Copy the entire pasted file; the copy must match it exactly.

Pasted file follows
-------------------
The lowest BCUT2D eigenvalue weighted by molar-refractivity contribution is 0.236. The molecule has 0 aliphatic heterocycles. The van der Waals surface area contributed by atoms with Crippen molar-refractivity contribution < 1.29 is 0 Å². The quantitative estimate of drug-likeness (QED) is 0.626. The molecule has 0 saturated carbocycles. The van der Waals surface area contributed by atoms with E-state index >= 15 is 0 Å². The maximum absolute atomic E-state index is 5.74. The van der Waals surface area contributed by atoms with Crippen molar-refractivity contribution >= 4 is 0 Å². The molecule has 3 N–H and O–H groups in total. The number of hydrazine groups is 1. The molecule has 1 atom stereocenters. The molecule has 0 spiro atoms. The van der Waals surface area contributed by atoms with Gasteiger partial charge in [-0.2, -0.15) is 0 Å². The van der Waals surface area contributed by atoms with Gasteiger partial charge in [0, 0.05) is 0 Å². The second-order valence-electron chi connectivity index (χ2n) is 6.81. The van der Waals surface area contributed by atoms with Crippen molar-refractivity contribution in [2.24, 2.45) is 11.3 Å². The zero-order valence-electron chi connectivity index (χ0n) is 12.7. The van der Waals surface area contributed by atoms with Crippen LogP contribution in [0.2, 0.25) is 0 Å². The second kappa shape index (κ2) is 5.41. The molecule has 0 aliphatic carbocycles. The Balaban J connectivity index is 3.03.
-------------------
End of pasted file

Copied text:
The lowest BCUT2D eigenvalue weighted by molar-refractivity contribution is 0.236. The molecule has 0 aliphatic heterocycles. The van der Waals surface area contributed by atoms with Crippen molar-refractivity contribution < 1.29 is 0 Å². The quantitative estimate of drug-likeness (QED) is 0.626. The molecule has 0 saturated carbocycles. The van der Waals surface area contributed by atoms with E-state index >= 15 is 0 Å². The maximum absolute atomic E-state index is 5.74. The van der Waals surface area contributed by atoms with Crippen molar-refractivity contribution >= 4 is 0 Å². The molecule has 3 N–H and O–H groups in total. The number of hydrazine groups is 1. The molecule has 1 atom stereocenters. The molecule has 0 spiro atoms. The van der Waals surface area contributed by atoms with Gasteiger partial charge in [-0.2, -0.15) is 0 Å². The van der Waals surface area contributed by atoms with Gasteiger partial charge in [0, 0.05) is 0 Å². The second-order valence-electron chi connectivity index (χ2n) is 6.81. The van der Waals surface area contributed by atoms with Crippen molar-refractivity contribution in [2.24, 2.45) is 11.3 Å². The zero-order valence-electron chi connectivity index (χ0n) is 12.7. The van der Waals surface area contributed by atoms with Crippen LogP contribution in [0.2, 0.25) is 0 Å². The second kappa shape index (κ2) is 5.41. The molecule has 0 aliphatic carbocycles. The Balaban J connectivity index is 3.03.